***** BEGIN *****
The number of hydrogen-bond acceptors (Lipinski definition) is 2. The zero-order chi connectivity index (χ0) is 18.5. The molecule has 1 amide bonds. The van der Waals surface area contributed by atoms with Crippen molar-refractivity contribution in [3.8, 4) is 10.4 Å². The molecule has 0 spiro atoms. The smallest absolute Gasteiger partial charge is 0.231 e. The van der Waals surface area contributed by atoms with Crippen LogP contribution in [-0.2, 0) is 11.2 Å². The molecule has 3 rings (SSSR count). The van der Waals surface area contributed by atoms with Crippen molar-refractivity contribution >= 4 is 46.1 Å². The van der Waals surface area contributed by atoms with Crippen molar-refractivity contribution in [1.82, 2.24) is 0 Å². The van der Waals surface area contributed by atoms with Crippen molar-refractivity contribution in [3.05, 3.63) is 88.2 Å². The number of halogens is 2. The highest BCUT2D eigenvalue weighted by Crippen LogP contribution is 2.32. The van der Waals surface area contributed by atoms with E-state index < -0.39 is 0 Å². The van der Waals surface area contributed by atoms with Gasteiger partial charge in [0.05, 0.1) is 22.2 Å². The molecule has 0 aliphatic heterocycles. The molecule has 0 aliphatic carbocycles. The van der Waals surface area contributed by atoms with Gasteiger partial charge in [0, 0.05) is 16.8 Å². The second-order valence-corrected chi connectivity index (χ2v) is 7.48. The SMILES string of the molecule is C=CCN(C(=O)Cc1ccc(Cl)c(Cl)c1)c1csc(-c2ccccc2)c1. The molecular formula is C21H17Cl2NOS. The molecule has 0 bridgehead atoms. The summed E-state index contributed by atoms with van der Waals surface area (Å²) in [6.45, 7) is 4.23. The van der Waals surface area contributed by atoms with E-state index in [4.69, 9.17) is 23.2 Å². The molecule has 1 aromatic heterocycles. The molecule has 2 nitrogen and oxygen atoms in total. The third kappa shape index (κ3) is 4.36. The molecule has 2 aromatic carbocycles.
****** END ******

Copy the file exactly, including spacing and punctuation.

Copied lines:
The number of hydrogen-bond acceptors (Lipinski definition) is 2. The zero-order chi connectivity index (χ0) is 18.5. The molecule has 1 amide bonds. The van der Waals surface area contributed by atoms with Crippen molar-refractivity contribution in [3.8, 4) is 10.4 Å². The molecule has 0 spiro atoms. The smallest absolute Gasteiger partial charge is 0.231 e. The van der Waals surface area contributed by atoms with Crippen LogP contribution in [-0.2, 0) is 11.2 Å². The molecule has 3 rings (SSSR count). The van der Waals surface area contributed by atoms with Crippen molar-refractivity contribution >= 4 is 46.1 Å². The van der Waals surface area contributed by atoms with Crippen molar-refractivity contribution in [1.82, 2.24) is 0 Å². The van der Waals surface area contributed by atoms with Crippen molar-refractivity contribution in [3.05, 3.63) is 88.2 Å². The number of halogens is 2. The highest BCUT2D eigenvalue weighted by Crippen LogP contribution is 2.32. The van der Waals surface area contributed by atoms with E-state index < -0.39 is 0 Å². The van der Waals surface area contributed by atoms with Gasteiger partial charge in [0.05, 0.1) is 22.2 Å². The molecule has 0 aliphatic heterocycles. The molecule has 0 aliphatic carbocycles. The van der Waals surface area contributed by atoms with Gasteiger partial charge in [0, 0.05) is 16.8 Å². The second-order valence-corrected chi connectivity index (χ2v) is 7.48. The SMILES string of the molecule is C=CCN(C(=O)Cc1ccc(Cl)c(Cl)c1)c1csc(-c2ccccc2)c1. The molecular formula is C21H17Cl2NOS. The molecule has 0 bridgehead atoms. The summed E-state index contributed by atoms with van der Waals surface area (Å²) in [6.45, 7) is 4.23. The van der Waals surface area contributed by atoms with E-state index in [4.69, 9.17) is 23.2 Å². The molecule has 1 aromatic heterocycles. The molecule has 2 nitrogen and oxygen atoms in total. The third kappa shape index (κ3) is 4.36. The molecule has 2 aromatic carbocycles.